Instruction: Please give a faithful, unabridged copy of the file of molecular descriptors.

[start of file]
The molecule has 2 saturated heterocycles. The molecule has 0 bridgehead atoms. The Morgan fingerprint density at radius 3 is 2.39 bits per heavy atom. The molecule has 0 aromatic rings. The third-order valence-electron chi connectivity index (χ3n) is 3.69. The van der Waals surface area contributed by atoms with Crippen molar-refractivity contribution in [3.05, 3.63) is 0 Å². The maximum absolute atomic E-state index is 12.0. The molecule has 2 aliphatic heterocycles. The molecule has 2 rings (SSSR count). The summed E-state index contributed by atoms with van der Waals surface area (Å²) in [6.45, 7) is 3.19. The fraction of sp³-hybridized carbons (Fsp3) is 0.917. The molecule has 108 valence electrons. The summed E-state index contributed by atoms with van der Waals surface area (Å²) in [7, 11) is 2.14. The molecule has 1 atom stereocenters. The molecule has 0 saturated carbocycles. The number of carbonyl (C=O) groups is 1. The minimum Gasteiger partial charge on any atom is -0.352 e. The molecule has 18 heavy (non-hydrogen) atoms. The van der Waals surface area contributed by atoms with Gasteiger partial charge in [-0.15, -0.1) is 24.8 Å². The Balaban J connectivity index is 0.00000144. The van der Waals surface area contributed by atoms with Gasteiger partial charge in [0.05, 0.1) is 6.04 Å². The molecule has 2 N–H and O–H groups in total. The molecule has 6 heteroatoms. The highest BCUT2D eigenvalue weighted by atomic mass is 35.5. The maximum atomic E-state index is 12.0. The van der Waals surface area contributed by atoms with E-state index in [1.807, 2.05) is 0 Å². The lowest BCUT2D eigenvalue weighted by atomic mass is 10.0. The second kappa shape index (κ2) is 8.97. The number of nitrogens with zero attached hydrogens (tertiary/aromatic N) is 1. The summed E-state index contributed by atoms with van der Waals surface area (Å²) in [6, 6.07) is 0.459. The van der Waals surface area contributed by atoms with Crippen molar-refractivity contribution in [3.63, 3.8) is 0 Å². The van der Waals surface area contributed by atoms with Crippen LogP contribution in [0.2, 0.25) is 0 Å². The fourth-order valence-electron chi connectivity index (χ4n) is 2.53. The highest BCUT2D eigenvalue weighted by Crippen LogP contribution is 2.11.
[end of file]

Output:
The molecule has 2 saturated heterocycles. The molecule has 0 bridgehead atoms. The Morgan fingerprint density at radius 3 is 2.39 bits per heavy atom. The molecule has 0 aromatic rings. The third-order valence-electron chi connectivity index (χ3n) is 3.69. The van der Waals surface area contributed by atoms with Crippen molar-refractivity contribution in [3.05, 3.63) is 0 Å². The maximum absolute atomic E-state index is 12.0. The molecule has 2 aliphatic heterocycles. The molecule has 2 rings (SSSR count). The summed E-state index contributed by atoms with van der Waals surface area (Å²) in [6.45, 7) is 3.19. The fraction of sp³-hybridized carbons (Fsp3) is 0.917. The molecule has 108 valence electrons. The summed E-state index contributed by atoms with van der Waals surface area (Å²) in [7, 11) is 2.14. The molecule has 1 atom stereocenters. The molecule has 0 saturated carbocycles. The number of carbonyl (C=O) groups is 1. The minimum Gasteiger partial charge on any atom is -0.352 e. The molecule has 18 heavy (non-hydrogen) atoms. The van der Waals surface area contributed by atoms with Gasteiger partial charge in [-0.15, -0.1) is 24.8 Å². The Balaban J connectivity index is 0.00000144. The van der Waals surface area contributed by atoms with Gasteiger partial charge in [0.05, 0.1) is 6.04 Å². The molecule has 2 N–H and O–H groups in total. The molecule has 6 heteroatoms. The highest BCUT2D eigenvalue weighted by atomic mass is 35.5. The maximum atomic E-state index is 12.0. The van der Waals surface area contributed by atoms with E-state index in [1.807, 2.05) is 0 Å². The lowest BCUT2D eigenvalue weighted by atomic mass is 10.0. The second kappa shape index (κ2) is 8.97. The number of nitrogens with zero attached hydrogens (tertiary/aromatic N) is 1. The summed E-state index contributed by atoms with van der Waals surface area (Å²) in [6, 6.07) is 0.459. The van der Waals surface area contributed by atoms with Crippen molar-refractivity contribution in [3.63, 3.8) is 0 Å². The van der Waals surface area contributed by atoms with Crippen LogP contribution in [0.2, 0.25) is 0 Å². The fourth-order valence-electron chi connectivity index (χ4n) is 2.53. The highest BCUT2D eigenvalue weighted by Crippen LogP contribution is 2.11.